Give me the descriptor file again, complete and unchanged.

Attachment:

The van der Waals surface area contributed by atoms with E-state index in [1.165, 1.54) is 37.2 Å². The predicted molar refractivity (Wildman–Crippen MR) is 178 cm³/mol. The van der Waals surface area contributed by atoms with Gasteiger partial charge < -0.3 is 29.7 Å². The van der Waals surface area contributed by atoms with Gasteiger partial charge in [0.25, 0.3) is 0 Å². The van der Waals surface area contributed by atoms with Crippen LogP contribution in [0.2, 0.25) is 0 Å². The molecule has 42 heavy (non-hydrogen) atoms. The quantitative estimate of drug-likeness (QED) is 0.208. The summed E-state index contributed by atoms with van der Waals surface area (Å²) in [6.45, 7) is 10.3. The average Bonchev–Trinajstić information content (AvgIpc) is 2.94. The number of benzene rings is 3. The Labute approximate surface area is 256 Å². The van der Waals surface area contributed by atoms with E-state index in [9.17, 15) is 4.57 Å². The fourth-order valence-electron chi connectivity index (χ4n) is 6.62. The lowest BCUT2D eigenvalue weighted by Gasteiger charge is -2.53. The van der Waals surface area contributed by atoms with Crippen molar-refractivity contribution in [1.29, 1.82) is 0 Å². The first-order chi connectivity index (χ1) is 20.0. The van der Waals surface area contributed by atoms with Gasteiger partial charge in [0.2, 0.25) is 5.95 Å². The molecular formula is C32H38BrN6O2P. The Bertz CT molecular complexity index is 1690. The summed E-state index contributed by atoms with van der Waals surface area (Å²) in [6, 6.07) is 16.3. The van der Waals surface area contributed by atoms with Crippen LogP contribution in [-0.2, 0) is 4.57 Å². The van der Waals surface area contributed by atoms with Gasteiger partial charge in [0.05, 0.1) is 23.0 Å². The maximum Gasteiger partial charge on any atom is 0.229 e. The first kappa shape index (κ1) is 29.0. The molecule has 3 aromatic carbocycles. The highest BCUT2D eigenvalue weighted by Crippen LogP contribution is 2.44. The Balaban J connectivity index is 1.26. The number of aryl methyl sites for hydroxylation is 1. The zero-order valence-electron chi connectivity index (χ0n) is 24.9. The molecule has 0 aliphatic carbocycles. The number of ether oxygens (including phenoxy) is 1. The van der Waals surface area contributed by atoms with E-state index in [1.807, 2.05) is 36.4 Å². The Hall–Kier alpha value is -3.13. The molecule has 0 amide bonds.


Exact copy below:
The van der Waals surface area contributed by atoms with E-state index in [1.165, 1.54) is 37.2 Å². The predicted molar refractivity (Wildman–Crippen MR) is 178 cm³/mol. The van der Waals surface area contributed by atoms with Gasteiger partial charge < -0.3 is 29.7 Å². The van der Waals surface area contributed by atoms with Gasteiger partial charge in [0.25, 0.3) is 0 Å². The van der Waals surface area contributed by atoms with Crippen LogP contribution in [0.2, 0.25) is 0 Å². The molecule has 42 heavy (non-hydrogen) atoms. The quantitative estimate of drug-likeness (QED) is 0.208. The summed E-state index contributed by atoms with van der Waals surface area (Å²) in [6.45, 7) is 10.3. The average Bonchev–Trinajstić information content (AvgIpc) is 2.94. The number of benzene rings is 3. The Labute approximate surface area is 256 Å². The van der Waals surface area contributed by atoms with E-state index in [9.17, 15) is 4.57 Å². The fourth-order valence-electron chi connectivity index (χ4n) is 6.62. The lowest BCUT2D eigenvalue weighted by Gasteiger charge is -2.53. The van der Waals surface area contributed by atoms with Crippen molar-refractivity contribution in [1.29, 1.82) is 0 Å². The first-order chi connectivity index (χ1) is 20.0. The van der Waals surface area contributed by atoms with Gasteiger partial charge in [0.2, 0.25) is 5.95 Å². The molecular formula is C32H38BrN6O2P. The Bertz CT molecular complexity index is 1690. The summed E-state index contributed by atoms with van der Waals surface area (Å²) in [6, 6.07) is 16.3. The van der Waals surface area contributed by atoms with Crippen LogP contribution in [-0.2, 0) is 4.57 Å². The van der Waals surface area contributed by atoms with Gasteiger partial charge in [0.05, 0.1) is 23.0 Å². The maximum Gasteiger partial charge on any atom is 0.229 e. The first kappa shape index (κ1) is 29.0. The molecule has 3 aromatic carbocycles. The highest BCUT2D eigenvalue weighted by Crippen LogP contribution is 2.44. The Balaban J connectivity index is 1.26. The number of aryl methyl sites for hydroxylation is 1. The zero-order valence-electron chi connectivity index (χ0n) is 24.9. The molecule has 0 aliphatic carbocycles. The number of ether oxygens (including phenoxy) is 1. The van der Waals surface area contributed by atoms with E-state index in [1.807, 2.05) is 36.4 Å². The Hall–Kier alpha value is -3.13. The molecule has 0 amide bonds.